This Is What Really, Really Cheap Water Is Actually Costing Utah

The state's widespread practice of supplying unlimited untreated water to homes may be part of the reason it has to spend billions on a new pipeline and dam.

2 minute read

March 13, 2018, 11:00 AM PDT

By Katharine Jose

Wasatch Mountains

vagabond54 / Shutterstock

Compared to other states, Utah is among the driest, among the thirstiest, and among the fastest-growing; it's also the only state that provides, to a significant number of residential properties, "untreated agricultural water from canals, sold at an unmetered flat rate, to irrigate their lawns, gardens and landscaping." 

It's called "secondary water," writes Matt Weiser at Water Deeply, and the practice stems from the unusual way that water rights in Utah developed as agricultural land gave way to residential construction. 

"In nearly every other community in the nation, when farms were converted to housing the irrigation water was usually sold to other farms or allowed to remain in-stream. And new homes used treated drinking water for outdoor irrigation as well as in their kitchens and baths – all measured and billed according to a single meter at the curb." 

But in Utah, 61 percent of urban water suppliers allow unlimited secondary water use, usually for $10 to $15 dollar per month. 

Without meters, it's more or less impossible to obtain definitive statistics on water use in Utah, but one study did show residents of Salt Lake County—which does not supply secondary water—used 78 percent less water than residents of two neighboring counties.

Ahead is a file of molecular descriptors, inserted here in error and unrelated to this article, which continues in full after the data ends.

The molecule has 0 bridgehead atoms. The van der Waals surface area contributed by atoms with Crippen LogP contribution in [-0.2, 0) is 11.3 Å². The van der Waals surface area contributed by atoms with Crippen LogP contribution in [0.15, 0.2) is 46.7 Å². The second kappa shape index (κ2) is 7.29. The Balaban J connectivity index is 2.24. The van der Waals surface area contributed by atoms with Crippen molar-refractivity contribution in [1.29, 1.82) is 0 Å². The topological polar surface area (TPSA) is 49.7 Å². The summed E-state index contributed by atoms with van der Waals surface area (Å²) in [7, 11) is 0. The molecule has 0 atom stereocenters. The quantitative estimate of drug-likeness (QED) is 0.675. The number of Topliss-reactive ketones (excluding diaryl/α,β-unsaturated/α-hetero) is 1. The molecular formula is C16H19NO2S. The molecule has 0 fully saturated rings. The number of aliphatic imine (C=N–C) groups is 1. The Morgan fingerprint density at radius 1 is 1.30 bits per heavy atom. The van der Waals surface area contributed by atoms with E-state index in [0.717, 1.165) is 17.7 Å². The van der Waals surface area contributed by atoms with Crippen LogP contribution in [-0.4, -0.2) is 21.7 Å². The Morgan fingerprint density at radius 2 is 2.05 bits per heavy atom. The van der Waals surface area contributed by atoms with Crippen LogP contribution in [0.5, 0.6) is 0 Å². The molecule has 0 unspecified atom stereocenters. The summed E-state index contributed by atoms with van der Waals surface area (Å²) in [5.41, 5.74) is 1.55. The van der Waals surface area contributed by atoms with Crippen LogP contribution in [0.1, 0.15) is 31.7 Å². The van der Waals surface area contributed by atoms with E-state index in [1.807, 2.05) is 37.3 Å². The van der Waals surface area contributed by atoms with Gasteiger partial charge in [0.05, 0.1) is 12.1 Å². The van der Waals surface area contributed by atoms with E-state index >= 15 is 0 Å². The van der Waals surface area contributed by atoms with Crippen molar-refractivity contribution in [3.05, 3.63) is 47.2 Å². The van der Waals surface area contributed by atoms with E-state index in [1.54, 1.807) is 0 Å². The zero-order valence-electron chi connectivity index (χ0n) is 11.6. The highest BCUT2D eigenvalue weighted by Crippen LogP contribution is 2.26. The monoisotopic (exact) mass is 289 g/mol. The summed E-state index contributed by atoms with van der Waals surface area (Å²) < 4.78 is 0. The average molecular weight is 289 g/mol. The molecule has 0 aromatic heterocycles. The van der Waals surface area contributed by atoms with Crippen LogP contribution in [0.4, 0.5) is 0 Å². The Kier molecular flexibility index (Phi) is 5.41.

Recently, the unbridled use of secondary water has been the target of criticism as Utah debates two enormous, expensive water projects. The first is a dam on the Bear River, which is the most significant tributary to the shrinking Great Salt Lake; the other is a pipeline from Lake Powell, a reservoir that has challenges of its own 

Some conservationists and fiscal conservatives would rather see the state try to reduce water use first, but both groups expect resistance. Weiser speaks to the state senator who recently introduced a bill to require meters on secondary water supplies across the entire state; the politician succinctly comments, I can tell you right now, the cities are not going to like that.

Monday, March 5, 2018 in Water Deeply

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